Alexis Guild, director of health policy and planning for the advocacy group Farm Workers Justice, said the situation is clearly unclear.
Gilder said: “I do think that some employers are taking the necessary protective measures.” But she heard that after a positive test for COVID-19, workers still need to work or be repatriated to their home countries-this economic threat greatly stimulates Workers do not report mild symptoms. “I think it’s difficult to generalize. It really varies from employer to employer.”
Leave to the farm
In June, one of about 80 temporary workers at Jones & Church Farm in Unicoi County, Tennessee tested positive for the coronavirus. About 38 workers at another farm in that county tested positive.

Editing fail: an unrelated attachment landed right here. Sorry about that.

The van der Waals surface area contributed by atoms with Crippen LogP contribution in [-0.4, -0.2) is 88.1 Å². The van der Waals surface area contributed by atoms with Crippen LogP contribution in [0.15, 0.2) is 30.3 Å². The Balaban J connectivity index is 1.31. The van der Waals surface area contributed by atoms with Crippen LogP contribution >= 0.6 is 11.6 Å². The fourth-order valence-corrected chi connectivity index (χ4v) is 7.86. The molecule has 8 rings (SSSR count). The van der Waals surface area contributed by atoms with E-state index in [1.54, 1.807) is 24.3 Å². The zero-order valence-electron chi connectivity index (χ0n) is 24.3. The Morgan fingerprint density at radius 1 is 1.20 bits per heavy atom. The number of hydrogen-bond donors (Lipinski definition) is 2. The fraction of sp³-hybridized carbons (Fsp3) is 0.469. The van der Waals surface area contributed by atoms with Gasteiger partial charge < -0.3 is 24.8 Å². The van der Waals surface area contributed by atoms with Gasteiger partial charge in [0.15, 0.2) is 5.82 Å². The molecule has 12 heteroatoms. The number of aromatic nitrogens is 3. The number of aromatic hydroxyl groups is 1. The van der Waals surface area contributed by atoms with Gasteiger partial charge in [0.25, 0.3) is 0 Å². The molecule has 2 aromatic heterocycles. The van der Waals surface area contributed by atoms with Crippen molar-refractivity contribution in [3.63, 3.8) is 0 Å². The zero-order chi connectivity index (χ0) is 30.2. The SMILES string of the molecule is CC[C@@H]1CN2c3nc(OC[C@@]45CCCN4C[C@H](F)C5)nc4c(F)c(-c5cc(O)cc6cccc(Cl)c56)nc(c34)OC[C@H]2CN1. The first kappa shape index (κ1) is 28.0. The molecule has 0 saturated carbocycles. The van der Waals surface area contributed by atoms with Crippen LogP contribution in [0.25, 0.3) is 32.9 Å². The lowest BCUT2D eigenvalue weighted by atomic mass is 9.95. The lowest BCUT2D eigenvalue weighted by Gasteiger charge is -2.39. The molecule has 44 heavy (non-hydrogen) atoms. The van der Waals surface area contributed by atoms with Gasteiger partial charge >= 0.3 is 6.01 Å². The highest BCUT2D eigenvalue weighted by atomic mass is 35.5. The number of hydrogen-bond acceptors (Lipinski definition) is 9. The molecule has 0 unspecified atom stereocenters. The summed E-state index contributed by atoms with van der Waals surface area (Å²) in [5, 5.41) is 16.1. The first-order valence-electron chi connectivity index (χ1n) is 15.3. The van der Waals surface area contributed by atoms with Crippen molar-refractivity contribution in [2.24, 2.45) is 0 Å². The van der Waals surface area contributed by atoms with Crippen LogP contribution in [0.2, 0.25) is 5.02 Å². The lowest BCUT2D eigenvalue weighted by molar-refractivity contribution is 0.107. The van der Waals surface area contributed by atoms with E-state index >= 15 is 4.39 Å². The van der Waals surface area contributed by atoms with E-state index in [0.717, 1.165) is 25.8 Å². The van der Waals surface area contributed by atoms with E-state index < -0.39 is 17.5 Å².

Rene Jones Rogers, director of food safety at the farm, said: “This is the most terrible thing.”
According to media reports collected by the National Farm Workers Health Center, at least 3,600 farm workers nationwide have tested positive for COVID-19.
In addition, both farm owners and workers admit that even the most basic interventions to stop transmission (social isolation and wearing masks) are often not feasible, especially in high temperatures.
Saul, 52, is a temporary agricultural worker who has traveled from Mexico to Virginia to collect tobacco every year since 1996. He said in a WhatsApp message interview that the mask is uncomfortable at work because he works outdoors and writes in Spanish. “At work, it is very uncomfortable because we work outdoors.” (Kaiser Health News does not disclose Saul’s last name, so it will not be recognized by his employer.)